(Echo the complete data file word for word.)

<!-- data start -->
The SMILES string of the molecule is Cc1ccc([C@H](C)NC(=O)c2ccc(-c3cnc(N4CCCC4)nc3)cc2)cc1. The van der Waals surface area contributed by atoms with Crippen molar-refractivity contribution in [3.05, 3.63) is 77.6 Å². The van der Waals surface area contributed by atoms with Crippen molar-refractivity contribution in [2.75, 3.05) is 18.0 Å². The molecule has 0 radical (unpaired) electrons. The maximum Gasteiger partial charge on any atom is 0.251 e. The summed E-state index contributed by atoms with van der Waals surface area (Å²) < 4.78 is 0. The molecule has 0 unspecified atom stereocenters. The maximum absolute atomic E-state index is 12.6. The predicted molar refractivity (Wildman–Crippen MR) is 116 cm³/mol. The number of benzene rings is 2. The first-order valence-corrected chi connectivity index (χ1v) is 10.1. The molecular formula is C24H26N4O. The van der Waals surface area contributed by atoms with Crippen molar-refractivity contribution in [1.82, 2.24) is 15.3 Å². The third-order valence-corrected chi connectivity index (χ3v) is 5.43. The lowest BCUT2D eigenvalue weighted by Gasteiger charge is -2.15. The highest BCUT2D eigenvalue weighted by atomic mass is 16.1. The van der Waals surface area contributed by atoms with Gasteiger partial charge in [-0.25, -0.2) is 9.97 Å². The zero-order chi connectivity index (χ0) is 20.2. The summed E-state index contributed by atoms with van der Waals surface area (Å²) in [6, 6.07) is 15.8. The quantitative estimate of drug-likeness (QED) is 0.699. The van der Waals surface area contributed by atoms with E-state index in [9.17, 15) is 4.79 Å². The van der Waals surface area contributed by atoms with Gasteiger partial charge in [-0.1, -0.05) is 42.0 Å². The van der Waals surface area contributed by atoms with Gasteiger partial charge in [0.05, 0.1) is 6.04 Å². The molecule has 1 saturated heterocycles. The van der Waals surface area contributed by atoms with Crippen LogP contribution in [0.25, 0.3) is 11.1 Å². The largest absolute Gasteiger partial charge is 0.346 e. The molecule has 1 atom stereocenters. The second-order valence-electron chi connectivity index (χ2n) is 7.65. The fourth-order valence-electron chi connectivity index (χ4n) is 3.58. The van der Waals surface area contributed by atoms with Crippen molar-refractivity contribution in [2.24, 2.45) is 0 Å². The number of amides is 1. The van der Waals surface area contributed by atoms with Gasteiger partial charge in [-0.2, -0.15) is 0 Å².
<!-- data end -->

The SMILES string of the molecule is Cc1ccc([C@H](C)NC(=O)c2ccc(-c3cnc(N4CCCC4)nc3)cc2)cc1. The van der Waals surface area contributed by atoms with Crippen molar-refractivity contribution in [3.05, 3.63) is 77.6 Å². The van der Waals surface area contributed by atoms with Crippen molar-refractivity contribution in [2.75, 3.05) is 18.0 Å². The molecule has 0 radical (unpaired) electrons. The maximum Gasteiger partial charge on any atom is 0.251 e. The summed E-state index contributed by atoms with van der Waals surface area (Å²) < 4.78 is 0. The molecule has 0 unspecified atom stereocenters. The maximum absolute atomic E-state index is 12.6. The predicted molar refractivity (Wildman–Crippen MR) is 116 cm³/mol. The number of benzene rings is 2. The first-order valence-corrected chi connectivity index (χ1v) is 10.1. The molecular formula is C24H26N4O. The van der Waals surface area contributed by atoms with Crippen molar-refractivity contribution in [1.82, 2.24) is 15.3 Å². The third-order valence-corrected chi connectivity index (χ3v) is 5.43. The lowest BCUT2D eigenvalue weighted by Gasteiger charge is -2.15. The highest BCUT2D eigenvalue weighted by atomic mass is 16.1. The van der Waals surface area contributed by atoms with Gasteiger partial charge in [-0.25, -0.2) is 9.97 Å². The zero-order chi connectivity index (χ0) is 20.2. The summed E-state index contributed by atoms with van der Waals surface area (Å²) in [6, 6.07) is 15.8. The quantitative estimate of drug-likeness (QED) is 0.699. The van der Waals surface area contributed by atoms with E-state index in [9.17, 15) is 4.79 Å². The van der Waals surface area contributed by atoms with Gasteiger partial charge in [-0.1, -0.05) is 42.0 Å². The van der Waals surface area contributed by atoms with Gasteiger partial charge in [0.05, 0.1) is 6.04 Å². The molecule has 1 saturated heterocycles. The van der Waals surface area contributed by atoms with Crippen LogP contribution in [0.25, 0.3) is 11.1 Å². The largest absolute Gasteiger partial charge is 0.346 e. The molecule has 1 atom stereocenters. The second-order valence-electron chi connectivity index (χ2n) is 7.65. The fourth-order valence-electron chi connectivity index (χ4n) is 3.58. The van der Waals surface area contributed by atoms with Crippen molar-refractivity contribution in [2.24, 2.45) is 0 Å². The number of amides is 1. The van der Waals surface area contributed by atoms with Gasteiger partial charge in [-0.2, -0.15) is 0 Å².